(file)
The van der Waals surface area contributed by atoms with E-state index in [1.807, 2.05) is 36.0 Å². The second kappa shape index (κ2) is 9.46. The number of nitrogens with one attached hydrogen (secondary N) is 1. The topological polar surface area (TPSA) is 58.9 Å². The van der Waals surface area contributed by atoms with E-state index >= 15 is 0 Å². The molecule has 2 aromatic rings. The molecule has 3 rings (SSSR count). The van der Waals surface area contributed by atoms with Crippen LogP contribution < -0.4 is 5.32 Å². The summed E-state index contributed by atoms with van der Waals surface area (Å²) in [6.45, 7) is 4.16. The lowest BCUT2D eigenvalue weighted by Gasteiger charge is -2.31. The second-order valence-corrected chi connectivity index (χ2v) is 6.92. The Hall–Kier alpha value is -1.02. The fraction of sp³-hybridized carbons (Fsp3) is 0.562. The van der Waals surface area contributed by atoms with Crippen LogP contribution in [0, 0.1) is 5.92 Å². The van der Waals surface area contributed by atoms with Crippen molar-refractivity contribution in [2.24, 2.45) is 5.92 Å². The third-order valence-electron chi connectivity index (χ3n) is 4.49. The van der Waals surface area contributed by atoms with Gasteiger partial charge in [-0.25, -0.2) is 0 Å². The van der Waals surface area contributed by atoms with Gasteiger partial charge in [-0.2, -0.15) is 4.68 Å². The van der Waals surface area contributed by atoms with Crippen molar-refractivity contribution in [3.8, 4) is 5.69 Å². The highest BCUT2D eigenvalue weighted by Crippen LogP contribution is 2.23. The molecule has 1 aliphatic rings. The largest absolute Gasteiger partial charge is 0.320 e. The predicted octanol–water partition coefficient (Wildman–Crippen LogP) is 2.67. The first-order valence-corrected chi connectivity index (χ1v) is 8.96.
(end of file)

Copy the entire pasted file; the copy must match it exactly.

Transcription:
The van der Waals surface area contributed by atoms with E-state index in [1.807, 2.05) is 36.0 Å². The second kappa shape index (κ2) is 9.46. The number of nitrogens with one attached hydrogen (secondary N) is 1. The topological polar surface area (TPSA) is 58.9 Å². The van der Waals surface area contributed by atoms with E-state index >= 15 is 0 Å². The molecule has 2 aromatic rings. The molecule has 3 rings (SSSR count). The van der Waals surface area contributed by atoms with Crippen LogP contribution < -0.4 is 5.32 Å². The summed E-state index contributed by atoms with van der Waals surface area (Å²) in [6.45, 7) is 4.16. The lowest BCUT2D eigenvalue weighted by Gasteiger charge is -2.31. The second-order valence-corrected chi connectivity index (χ2v) is 6.92. The Hall–Kier alpha value is -1.02. The fraction of sp³-hybridized carbons (Fsp3) is 0.562. The van der Waals surface area contributed by atoms with Crippen LogP contribution in [0, 0.1) is 5.92 Å². The van der Waals surface area contributed by atoms with Crippen molar-refractivity contribution in [2.24, 2.45) is 5.92 Å². The third-order valence-electron chi connectivity index (χ3n) is 4.49. The van der Waals surface area contributed by atoms with Gasteiger partial charge in [-0.25, -0.2) is 0 Å². The van der Waals surface area contributed by atoms with Gasteiger partial charge in [-0.2, -0.15) is 4.68 Å². The van der Waals surface area contributed by atoms with Crippen molar-refractivity contribution in [3.8, 4) is 5.69 Å². The highest BCUT2D eigenvalue weighted by Crippen LogP contribution is 2.23. The molecule has 1 aliphatic rings. The largest absolute Gasteiger partial charge is 0.320 e. The predicted octanol–water partition coefficient (Wildman–Crippen LogP) is 2.67. The first-order valence-corrected chi connectivity index (χ1v) is 8.96.